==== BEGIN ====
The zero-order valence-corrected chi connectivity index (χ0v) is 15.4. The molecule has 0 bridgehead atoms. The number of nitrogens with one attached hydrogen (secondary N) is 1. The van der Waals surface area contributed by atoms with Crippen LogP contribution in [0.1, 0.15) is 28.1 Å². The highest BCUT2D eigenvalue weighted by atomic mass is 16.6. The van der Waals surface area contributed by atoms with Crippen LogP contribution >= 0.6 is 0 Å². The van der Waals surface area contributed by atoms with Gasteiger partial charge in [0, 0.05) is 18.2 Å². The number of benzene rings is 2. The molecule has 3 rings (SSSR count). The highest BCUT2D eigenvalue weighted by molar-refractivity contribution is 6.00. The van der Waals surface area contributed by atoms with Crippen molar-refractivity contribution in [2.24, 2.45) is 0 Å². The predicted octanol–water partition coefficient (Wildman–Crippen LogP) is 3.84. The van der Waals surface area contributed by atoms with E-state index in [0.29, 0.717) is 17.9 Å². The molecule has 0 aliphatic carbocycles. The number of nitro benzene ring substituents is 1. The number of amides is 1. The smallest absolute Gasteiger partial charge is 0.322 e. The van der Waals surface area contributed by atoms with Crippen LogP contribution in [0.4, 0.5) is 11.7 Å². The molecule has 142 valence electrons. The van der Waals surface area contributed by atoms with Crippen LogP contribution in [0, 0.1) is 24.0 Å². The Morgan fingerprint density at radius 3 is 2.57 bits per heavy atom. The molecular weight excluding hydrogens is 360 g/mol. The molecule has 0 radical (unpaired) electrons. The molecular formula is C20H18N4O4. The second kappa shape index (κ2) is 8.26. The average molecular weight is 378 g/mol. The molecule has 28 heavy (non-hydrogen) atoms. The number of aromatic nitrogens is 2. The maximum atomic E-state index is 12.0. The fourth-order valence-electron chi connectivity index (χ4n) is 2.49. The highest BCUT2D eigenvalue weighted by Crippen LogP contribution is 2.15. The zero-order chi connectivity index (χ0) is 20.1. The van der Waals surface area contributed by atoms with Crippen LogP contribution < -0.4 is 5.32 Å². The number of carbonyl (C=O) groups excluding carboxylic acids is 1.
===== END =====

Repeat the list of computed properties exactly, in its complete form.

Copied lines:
The zero-order valence-corrected chi connectivity index (χ0v) is 15.4. The molecule has 0 bridgehead atoms. The number of nitrogens with one attached hydrogen (secondary N) is 1. The van der Waals surface area contributed by atoms with Crippen LogP contribution in [0.1, 0.15) is 28.1 Å². The highest BCUT2D eigenvalue weighted by atomic mass is 16.6. The van der Waals surface area contributed by atoms with Crippen LogP contribution >= 0.6 is 0 Å². The van der Waals surface area contributed by atoms with Gasteiger partial charge in [0, 0.05) is 18.2 Å². The number of benzene rings is 2. The molecule has 3 rings (SSSR count). The highest BCUT2D eigenvalue weighted by molar-refractivity contribution is 6.00. The van der Waals surface area contributed by atoms with Crippen molar-refractivity contribution in [2.24, 2.45) is 0 Å². The predicted octanol–water partition coefficient (Wildman–Crippen LogP) is 3.84. The van der Waals surface area contributed by atoms with E-state index in [0.29, 0.717) is 17.9 Å². The molecule has 0 aliphatic carbocycles. The number of nitro benzene ring substituents is 1. The number of amides is 1. The smallest absolute Gasteiger partial charge is 0.322 e. The van der Waals surface area contributed by atoms with Crippen LogP contribution in [0.4, 0.5) is 11.7 Å². The molecule has 142 valence electrons. The van der Waals surface area contributed by atoms with Crippen LogP contribution in [0, 0.1) is 24.0 Å². The Morgan fingerprint density at radius 3 is 2.57 bits per heavy atom. The molecular weight excluding hydrogens is 360 g/mol. The molecule has 0 radical (unpaired) electrons. The molecular formula is C20H18N4O4. The second kappa shape index (κ2) is 8.26. The average molecular weight is 378 g/mol. The molecule has 28 heavy (non-hydrogen) atoms. The number of aromatic nitrogens is 2. The maximum atomic E-state index is 12.0. The fourth-order valence-electron chi connectivity index (χ4n) is 2.49. The highest BCUT2D eigenvalue weighted by Crippen LogP contribution is 2.15. The zero-order chi connectivity index (χ0) is 20.1. The van der Waals surface area contributed by atoms with Crippen LogP contribution < -0.4 is 5.32 Å². The number of carbonyl (C=O) groups excluding carboxylic acids is 1.